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Greg Siskind on Immigration Law and Policy

SCHUMER NURSE IMMIGRATION AMENDMENT LIKELY TO COME UP TODAY

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Senator Chuck Schumer (D-NY) has offered an amendment to the Department
of Homeland Security appropriations bill that would allocate 61,000
green cards unused in prior years to Schedule A nurses and physical
therapists. The vast majority of these green cards are likely to go to
nurses who will face new hurdles because they lack a non-immigrant visa
category and have not been able to take advantage of adjusting status
via the July Visa Bulletin. The flood of applications filed pursuant to
that bulletin will likely send the EB-3 category back several
additional years. Schumer's amendment (S.AMDT.2448) will likely be
voted on today.



I am urging readers to support this provision. Without it, nurses face several extra years of waiting. The Visa Bulletin fiasco was great news for many, but it is terrible news for many nurses. Even those in the US interested in applying to adjust status found that they were locked out because of the built in hold time in the posting process which meant that it is impossible to obtain a July priority date. A long term solution will be to exempt nurses from the green card cap since the nurse shortage in the US is expected to last for several decades, but this will help until we get that legislative relief.



Please call, fax and email your Senators and urge them to support 2448, the Schumer nursing amendment to the DHS appropriations bill. You can find your Senator's contact details at http://www.senate.gov.

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  1. Pending LC's Avatar
    You predict that EB-3 will likely go back several additional years. The July visa bulletin is terrible for some of us. Can you predict how many years EB-3 for India will backlog as a result of the July fiasco?
  2. osc's Avatar
    I feel the same way. I am so discouraged and feel that the wait line has just been moved from the wait to file Adjustment of Status to now waiting after you filed Adjustment of Status -- no positive outcome for us at all. The process has taken many years already -- and it looks like there will be so many more. We urgently need that unused green cards in previous years are made available to us.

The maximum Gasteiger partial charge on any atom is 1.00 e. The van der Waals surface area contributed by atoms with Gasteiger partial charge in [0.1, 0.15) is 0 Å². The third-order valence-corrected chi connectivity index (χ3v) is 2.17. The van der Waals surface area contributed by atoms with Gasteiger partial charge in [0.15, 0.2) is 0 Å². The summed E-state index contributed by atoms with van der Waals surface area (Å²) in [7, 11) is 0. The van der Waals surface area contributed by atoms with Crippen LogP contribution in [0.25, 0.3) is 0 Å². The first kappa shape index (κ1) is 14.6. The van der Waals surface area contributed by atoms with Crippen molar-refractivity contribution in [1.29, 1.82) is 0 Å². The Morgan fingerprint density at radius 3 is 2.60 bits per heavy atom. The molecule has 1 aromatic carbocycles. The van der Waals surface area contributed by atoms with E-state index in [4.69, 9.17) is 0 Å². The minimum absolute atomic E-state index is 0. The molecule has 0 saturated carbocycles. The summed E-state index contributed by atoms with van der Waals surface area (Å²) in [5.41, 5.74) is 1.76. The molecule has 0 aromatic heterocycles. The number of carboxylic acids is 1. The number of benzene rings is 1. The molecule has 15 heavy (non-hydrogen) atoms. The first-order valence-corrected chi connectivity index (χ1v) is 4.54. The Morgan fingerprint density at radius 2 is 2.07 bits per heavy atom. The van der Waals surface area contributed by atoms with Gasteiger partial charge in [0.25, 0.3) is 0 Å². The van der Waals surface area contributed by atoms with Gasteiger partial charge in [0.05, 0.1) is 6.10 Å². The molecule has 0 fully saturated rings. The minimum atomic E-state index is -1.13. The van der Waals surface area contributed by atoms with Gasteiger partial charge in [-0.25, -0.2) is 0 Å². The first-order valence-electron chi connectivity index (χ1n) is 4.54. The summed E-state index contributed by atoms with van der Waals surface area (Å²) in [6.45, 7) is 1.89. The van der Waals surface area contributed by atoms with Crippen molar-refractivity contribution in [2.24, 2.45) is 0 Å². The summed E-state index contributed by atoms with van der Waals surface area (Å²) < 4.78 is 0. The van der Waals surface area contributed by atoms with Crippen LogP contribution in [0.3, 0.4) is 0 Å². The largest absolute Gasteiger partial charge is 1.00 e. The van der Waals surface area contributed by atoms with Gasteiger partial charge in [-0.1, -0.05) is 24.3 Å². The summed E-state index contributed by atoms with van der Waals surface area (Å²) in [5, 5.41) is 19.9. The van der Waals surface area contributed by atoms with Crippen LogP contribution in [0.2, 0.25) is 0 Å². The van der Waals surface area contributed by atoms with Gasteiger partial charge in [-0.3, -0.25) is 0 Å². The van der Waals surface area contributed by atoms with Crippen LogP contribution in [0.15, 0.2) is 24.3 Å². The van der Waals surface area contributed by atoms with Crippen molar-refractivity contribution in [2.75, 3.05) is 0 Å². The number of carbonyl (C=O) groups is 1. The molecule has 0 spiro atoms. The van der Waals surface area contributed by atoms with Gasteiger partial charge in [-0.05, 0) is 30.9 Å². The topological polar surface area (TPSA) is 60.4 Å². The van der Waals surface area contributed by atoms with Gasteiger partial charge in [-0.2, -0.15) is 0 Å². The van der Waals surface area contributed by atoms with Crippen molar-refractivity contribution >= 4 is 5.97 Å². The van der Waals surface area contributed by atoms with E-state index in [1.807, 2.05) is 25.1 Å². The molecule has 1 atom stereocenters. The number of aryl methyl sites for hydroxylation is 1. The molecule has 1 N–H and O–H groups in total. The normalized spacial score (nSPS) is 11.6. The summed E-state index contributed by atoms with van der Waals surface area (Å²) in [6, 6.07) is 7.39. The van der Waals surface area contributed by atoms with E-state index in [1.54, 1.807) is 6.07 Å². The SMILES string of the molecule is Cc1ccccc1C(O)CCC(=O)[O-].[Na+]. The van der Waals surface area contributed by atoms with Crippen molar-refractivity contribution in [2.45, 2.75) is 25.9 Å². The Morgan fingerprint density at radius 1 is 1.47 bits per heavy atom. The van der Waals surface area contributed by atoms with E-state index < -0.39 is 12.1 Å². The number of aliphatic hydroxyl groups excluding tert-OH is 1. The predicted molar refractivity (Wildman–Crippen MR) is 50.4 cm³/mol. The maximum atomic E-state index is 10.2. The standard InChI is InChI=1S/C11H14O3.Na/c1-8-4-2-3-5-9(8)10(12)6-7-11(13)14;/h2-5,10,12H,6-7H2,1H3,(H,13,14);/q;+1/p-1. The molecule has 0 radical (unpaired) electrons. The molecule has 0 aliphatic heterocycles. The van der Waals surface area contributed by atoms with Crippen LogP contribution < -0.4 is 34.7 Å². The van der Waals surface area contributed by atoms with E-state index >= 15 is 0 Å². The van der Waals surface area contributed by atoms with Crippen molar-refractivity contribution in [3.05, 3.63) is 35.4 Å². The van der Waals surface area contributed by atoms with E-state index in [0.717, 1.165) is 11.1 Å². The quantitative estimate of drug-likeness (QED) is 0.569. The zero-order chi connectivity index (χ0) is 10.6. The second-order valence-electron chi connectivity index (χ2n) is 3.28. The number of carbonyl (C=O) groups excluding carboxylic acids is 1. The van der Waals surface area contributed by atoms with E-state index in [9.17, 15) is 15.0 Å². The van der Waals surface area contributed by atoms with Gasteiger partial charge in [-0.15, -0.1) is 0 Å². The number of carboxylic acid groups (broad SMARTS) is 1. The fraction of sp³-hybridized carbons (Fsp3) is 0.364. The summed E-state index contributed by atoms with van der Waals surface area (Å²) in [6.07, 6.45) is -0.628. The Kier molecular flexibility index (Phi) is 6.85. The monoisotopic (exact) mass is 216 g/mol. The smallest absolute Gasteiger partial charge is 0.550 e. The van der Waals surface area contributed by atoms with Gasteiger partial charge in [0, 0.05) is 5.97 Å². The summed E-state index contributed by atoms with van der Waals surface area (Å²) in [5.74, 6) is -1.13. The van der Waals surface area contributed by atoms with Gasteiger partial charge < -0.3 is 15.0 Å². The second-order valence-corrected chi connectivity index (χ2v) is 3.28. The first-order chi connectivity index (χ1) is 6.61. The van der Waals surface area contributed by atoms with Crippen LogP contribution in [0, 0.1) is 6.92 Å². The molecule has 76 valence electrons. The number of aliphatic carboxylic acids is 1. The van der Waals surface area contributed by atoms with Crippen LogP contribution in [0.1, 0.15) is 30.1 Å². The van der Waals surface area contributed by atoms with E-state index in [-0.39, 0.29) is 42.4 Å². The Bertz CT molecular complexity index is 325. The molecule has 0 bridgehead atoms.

3. In Immigration Limbo's Avatar
    Greg,

    Do you know if the DHS appropriations bill is controversial? Does it need 60 votes or just a simple majority? I think it helps that it is Schumer proposing this amendment as he has the respect of many in both parties. Without this, the flow of nurses into the U.S. will slow to a trickle over the next several years as the retrogression caused by the flood of applications in July will be nasty. As you have pointed out, nurses have no way of getting into the country on an NIV. Also, an important point for others is that this will take thousands of nurses and their families out of EB-3 and free up visas for others.

    One minor point of disagreement I have with you is on the time it takes to become an RN, at least here in the United States. True, the actual program is 2 years, but that does not include the college level prerequisites you need (English, Microbiology, Chemistry, etc).It actually takes between 2 1/2 and 3 years for most people. Nurses outside the U.S. are almost always required to take a 4 year Bachelor of Science.
  4. MD's Avatar
    Hi Greg,

    If this gets enacted, will it cause the Philippines visa date to retrogress? How do you think dates are looking like for this country on October Bulletin?

    Thanks..
  5. john's Avatar
    Great! So people with Master's degrees and PhD will wait for years due to July bulletin fiasco but nurses who can be easily trained in less than 2 years (the equivalent of VoTech) will gain 60,000 slots. And not to mention the fact that those 60,000 visas were unused due to government inefficiencies and the intent of the law was for them to be distributed among all employment categories. How is this fair? Why not give them a separate allotment of visas and return those 60,000 visas to whoever they were intended for to begin with?
  6. Nurse's Avatar
    When those so called Masters and PhD get sick, they need nurses to take care of them. Getting PhD don't make you disesase free. Even Bush don't have either masters or PhD. And again, masters in US is bunk as they give OPEN BOOK test. This is fair and should have been done long time ago to give relief to those poor nurses. If you have masters and PhD, go to another country if you don't like US. US welcomes Nurses and is in grave shortage. Think twice you post, great John.